Monday, January 26, 2009
Coming back from Ireland last week I noticed that the flight was full and that 80 per cent of the passengers were under 30. Where were they all going?
The pity of it all is that the Australian working visa offers the Irish a way into the legal immigration system. Unfortunately, as we all know to our cost, there is no such pathway for the Irish in America. America's loss - never mind Ireland's loss - will truly be Australia's gain.
Friday, January 23, 2009
The ILIR will be returning to Washington next month for meetings with members of Congress who hold senior positions in the committees overseeing immigration reform.
Chairman Niall O'Dowd and Vice-Chairman Ciaran Staunton both attended the inauguration of President Barack Obama in Washington and held several meetings with key members of the new administration as well as the powerful Friends of Ireland in Congress.
They reported that there is a new consensus at both the Senate and House level to move forward on immigration reform over the next 12 months.
In addition, ILIR lobbyist Bruce Morrison and Irish American Democrats President Stella O'Leary have met with the Obama administration on the issue.
If you have any questions on the new working holiday visa in the US, please contact Peggy Comfrey, Director of International Programs, on (001)617-542-1900 ext. 14 or firstname.lastname@example.org, or Ann Marie Byrne 617-542-7654 ext. 16 or email@example.com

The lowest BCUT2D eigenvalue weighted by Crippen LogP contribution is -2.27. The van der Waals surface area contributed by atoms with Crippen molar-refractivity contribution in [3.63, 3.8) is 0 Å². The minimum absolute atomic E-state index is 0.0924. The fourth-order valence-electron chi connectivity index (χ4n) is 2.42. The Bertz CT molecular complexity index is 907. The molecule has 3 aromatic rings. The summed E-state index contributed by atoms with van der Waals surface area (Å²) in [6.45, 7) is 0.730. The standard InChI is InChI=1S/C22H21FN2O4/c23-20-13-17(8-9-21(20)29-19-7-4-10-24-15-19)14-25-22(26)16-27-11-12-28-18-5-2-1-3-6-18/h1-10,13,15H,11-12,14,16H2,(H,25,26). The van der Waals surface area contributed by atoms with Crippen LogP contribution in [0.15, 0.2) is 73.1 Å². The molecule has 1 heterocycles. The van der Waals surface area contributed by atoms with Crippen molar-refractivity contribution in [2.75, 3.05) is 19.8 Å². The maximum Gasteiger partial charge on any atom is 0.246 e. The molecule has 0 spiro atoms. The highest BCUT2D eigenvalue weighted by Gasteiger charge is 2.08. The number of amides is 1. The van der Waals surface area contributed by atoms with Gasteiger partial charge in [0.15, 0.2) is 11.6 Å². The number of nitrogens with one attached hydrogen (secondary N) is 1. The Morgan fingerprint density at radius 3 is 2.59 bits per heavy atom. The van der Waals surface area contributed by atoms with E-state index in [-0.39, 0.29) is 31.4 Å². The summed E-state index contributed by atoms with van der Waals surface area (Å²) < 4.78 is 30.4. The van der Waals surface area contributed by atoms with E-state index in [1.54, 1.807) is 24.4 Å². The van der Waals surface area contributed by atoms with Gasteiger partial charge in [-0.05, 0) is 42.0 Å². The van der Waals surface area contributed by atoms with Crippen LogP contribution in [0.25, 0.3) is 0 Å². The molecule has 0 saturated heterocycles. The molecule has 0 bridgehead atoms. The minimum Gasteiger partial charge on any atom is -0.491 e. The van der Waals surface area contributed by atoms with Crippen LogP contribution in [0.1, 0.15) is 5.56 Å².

If you have applied for this visa, please let us know how you get on with this process; email us or post a comment on this post...
Arizona Governor Janet Napolitano - who has spoken out in support of comprehensive immigration reform - will be the Secretary of Homeland Security. Her role will include overseeing the various immigration agencies that are part of the Department of Homeland Security.
Meanwhile, Cecilia Muñoz, our former colleague in the Coalition for Comprehensive Immigration Reform has been named to a top post in the White House itself. Ms Muñoz - a veteran immigration campaigner - has been named Director of Intergovernmental Affairs for the White House. Ms. Muñoz was most recently vice-president at NCLR (National Council of La Raza), and was a long-time member of the National Immigration Forum's Board of Directors.
In addition, ILIR supporter Senator Hilary Clinton (D-NY) is the new Secretary of State, and Eric Holder, former Deputy Attorney General under President Clinton, will be Attorney General.
Tuesday, January 13, 2009
It will be a historic moment, without a doubt. On Tuesday, Jan. 20, the entire world will have its attention focused on the steps of the U.S. Capitol to witness the inauguration of the first black president. Not just because of the historic nature of the event, but because so many people are in desperate need of change. There are high hopes for what Barack Obama will bring to the presidency, to the country and to the world. And everyone seems to have a different list of priorities. For Latinos, it’s immigration reform.
Obama has said he will work to have an immigration-reform bill in place in the first year of his administration, but proponents of an overhaul cannot wait that long. A group of Latino evangelical groups took over a section of the Capitol Jan. 7 and literally prayed for immigration reform in the first 100 days of the new administration.
“We marched, we voted and now we want Obama to keep his promise and give us an immigration reform,” said Rafael Guevara of CONLAMIC, the National Coalition of Latino Clergy and Christian Leaders.